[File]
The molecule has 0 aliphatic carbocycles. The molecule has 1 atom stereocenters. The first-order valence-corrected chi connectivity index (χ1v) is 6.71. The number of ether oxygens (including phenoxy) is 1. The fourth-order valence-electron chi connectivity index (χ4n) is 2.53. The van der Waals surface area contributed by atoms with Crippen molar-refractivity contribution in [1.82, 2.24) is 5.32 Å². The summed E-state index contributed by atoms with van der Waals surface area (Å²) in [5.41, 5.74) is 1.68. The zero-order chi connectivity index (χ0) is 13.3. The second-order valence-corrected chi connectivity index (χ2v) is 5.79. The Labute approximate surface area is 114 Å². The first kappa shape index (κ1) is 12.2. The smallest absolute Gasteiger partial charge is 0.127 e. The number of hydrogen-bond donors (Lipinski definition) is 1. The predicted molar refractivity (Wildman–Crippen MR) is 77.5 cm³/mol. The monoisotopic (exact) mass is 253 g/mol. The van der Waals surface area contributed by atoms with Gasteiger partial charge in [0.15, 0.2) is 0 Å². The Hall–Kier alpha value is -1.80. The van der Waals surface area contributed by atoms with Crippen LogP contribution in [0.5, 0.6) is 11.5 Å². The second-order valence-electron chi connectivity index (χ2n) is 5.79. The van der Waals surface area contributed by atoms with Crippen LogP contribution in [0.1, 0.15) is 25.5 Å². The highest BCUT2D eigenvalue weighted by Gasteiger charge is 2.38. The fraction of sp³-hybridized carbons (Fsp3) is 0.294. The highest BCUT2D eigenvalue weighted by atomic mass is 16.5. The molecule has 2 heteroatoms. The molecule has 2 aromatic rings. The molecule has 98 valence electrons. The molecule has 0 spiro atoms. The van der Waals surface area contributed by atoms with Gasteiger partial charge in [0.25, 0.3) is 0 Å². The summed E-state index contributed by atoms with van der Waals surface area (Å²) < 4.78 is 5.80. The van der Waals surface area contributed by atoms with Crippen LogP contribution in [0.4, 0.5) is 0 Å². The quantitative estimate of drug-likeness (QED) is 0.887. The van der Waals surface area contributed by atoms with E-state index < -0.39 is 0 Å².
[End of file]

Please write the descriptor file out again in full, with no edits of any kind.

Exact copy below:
The molecule has 0 aliphatic carbocycles. The molecule has 1 atom stereocenters. The first-order valence-corrected chi connectivity index (χ1v) is 6.71. The number of ether oxygens (including phenoxy) is 1. The fourth-order valence-electron chi connectivity index (χ4n) is 2.53. The van der Waals surface area contributed by atoms with Crippen molar-refractivity contribution in [1.82, 2.24) is 5.32 Å². The summed E-state index contributed by atoms with van der Waals surface area (Å²) in [5.41, 5.74) is 1.68. The zero-order chi connectivity index (χ0) is 13.3. The second-order valence-corrected chi connectivity index (χ2v) is 5.79. The Labute approximate surface area is 114 Å². The first kappa shape index (κ1) is 12.2. The smallest absolute Gasteiger partial charge is 0.127 e. The number of hydrogen-bond donors (Lipinski definition) is 1. The predicted molar refractivity (Wildman–Crippen MR) is 77.5 cm³/mol. The monoisotopic (exact) mass is 253 g/mol. The van der Waals surface area contributed by atoms with Gasteiger partial charge in [0.15, 0.2) is 0 Å². The Hall–Kier alpha value is -1.80. The van der Waals surface area contributed by atoms with Crippen LogP contribution in [0.5, 0.6) is 11.5 Å². The second-order valence-electron chi connectivity index (χ2n) is 5.79. The van der Waals surface area contributed by atoms with Crippen LogP contribution in [0.1, 0.15) is 25.5 Å². The highest BCUT2D eigenvalue weighted by Gasteiger charge is 2.38. The fraction of sp³-hybridized carbons (Fsp3) is 0.294. The highest BCUT2D eigenvalue weighted by atomic mass is 16.5. The molecule has 2 heteroatoms. The molecule has 2 aromatic rings. The molecule has 98 valence electrons. The molecule has 0 spiro atoms. The van der Waals surface area contributed by atoms with Gasteiger partial charge in [0.25, 0.3) is 0 Å². The summed E-state index contributed by atoms with van der Waals surface area (Å²) < 4.78 is 5.80. The van der Waals surface area contributed by atoms with Crippen LogP contribution in [0.4, 0.5) is 0 Å². The quantitative estimate of drug-likeness (QED) is 0.887. The van der Waals surface area contributed by atoms with E-state index < -0.39 is 0 Å².